This designation does nothing to change the role state and local governments have in administering and running elections.”While the change in status is a good initial step, Verified Voting’s Smith stressed that election officials should still require that audits of the all voting be conducted following an election, as a defense against fraud and machine error.“Even where voting systems are recount-able and auditable— we don't have robust audit requirements in place in at least half of those locations—we are not yet able to say authoritatively that our elections are secure,” she said. “We can do better.”

DHS Designates Election Systems As Critical Infrastructure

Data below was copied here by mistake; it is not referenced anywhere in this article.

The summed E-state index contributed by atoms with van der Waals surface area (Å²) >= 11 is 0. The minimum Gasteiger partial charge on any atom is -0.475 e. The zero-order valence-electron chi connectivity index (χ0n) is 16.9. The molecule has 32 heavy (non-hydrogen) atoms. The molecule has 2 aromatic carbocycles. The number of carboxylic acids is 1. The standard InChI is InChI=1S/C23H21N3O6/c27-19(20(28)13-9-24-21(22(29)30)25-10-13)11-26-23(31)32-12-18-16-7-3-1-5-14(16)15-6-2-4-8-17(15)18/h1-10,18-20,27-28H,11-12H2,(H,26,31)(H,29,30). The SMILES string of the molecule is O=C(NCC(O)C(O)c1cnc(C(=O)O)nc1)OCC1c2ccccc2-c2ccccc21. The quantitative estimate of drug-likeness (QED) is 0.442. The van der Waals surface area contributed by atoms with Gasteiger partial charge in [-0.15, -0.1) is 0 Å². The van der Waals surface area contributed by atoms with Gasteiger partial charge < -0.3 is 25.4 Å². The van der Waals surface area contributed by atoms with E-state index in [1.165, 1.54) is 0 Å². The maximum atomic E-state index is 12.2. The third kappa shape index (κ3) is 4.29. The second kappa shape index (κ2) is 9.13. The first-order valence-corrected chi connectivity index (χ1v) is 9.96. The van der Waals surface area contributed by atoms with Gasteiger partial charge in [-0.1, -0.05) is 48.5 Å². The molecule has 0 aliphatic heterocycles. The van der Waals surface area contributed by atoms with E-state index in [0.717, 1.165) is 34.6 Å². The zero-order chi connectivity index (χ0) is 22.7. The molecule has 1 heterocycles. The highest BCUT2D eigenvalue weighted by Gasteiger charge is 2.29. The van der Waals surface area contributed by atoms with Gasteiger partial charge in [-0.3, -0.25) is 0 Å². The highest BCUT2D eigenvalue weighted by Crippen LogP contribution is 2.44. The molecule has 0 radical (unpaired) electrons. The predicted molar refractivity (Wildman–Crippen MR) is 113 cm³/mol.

The Department of Homeland Security has deemed the nation's voting system as part of its critical infrastructure, citing security reasons. The US Department of Homeland Security (DHS) has designated the nation's election system as part of its critical infrastructure, a status change it has been debating for the past few months. There are 16 critical infrastructure sectors and 20 subsectors. In a statement issued Jan. 6, DHS Secretary Jeh Johnson explained why the US voting system will become a subsector of the Government Facilities critical infrastructure division. "Election infrastructure is vital to our national interests, and cyber attacks on this country are becoming more sophisticated, and bad cyber actors -- ranging from nation states, cyber criminals and hacktivists -- are becoming more sophisticated and dangerous," he said. This infrastructure spans all systems used to manage elections, including storage facilities, polling locations, and voter registration databases. As critical infrastructure, these are eligible for prioritized security assistance from the DHS, if requested. Further, voting systems will be part of US efforts to improve incident response capabilities, as well as streamlined access to both classified and unclassified information shared by critical infrastructure operators. Information sharing is a key benefit in this case, says Travis Farral, director of security strategy at Anomali and former elections judge in Texas. The United States' infrastructure for tallying votes is decentralized, which is a "double-edged sword" in terms of security. "It's harder for someone to attack a single authority," he says, because voting systems are different in each state. "But when trying to dictate security for varying apparatuses, it's difficult for the federal government to protect all that." The elevation to critical infrastructure will enable local and state election organizations to quickly share information and connect with the DHS to receive updates related to elections, security events, or the geopolitical environment, Farral continues. It’s a benefit to local municipalities where funding is low and officials want to ensure the integrity of elections. The critical infrastructure designation will give them multiple resources to stay connected and receive a coordinated, streamlined flow of information. Johnson noted many state and local officials were against the designation, due to concerns about federal takeover of local election processes. He explained how the designation "does not mean a federal takeover, regulation, oversight or intrusion concerning elections in this country. This designation does nothing to change the role state and local governments have in administering and running elections." Farral echoes this, noting how the power of election processes still resides with each state. Greater steps would have to be taken in order to change how elections are run. However, the future is unclear. "This may not be where things end," he notes, acknowledging the uncertainty of a new president and administration. "It's possible there may be additional changes, or some legislation in Congress designed to make more changes." Individual states may implement their own changes to improve election security, he adds. This news arrived at a critical time for US cybersecurity. On the same day it was issued, the US Office of the Director of National Intelligence released a report explaining Russia's role in conducting cyberattacks to interfere with the US election. This likely wasn’t by chance. "This announcement was probably timed to coincide with the release of the report, but it's hard to say for certain," says Farral. Related Content: Kelly is an associate editor for InformationWeek. She most recently reported on financial tech for Insurance & Technology, before which she was a staff writer for InformationWeek and InformationWeek Education. When she's not catching up on the latest in tech, Kelly enjoys ... View Full Bio More Insights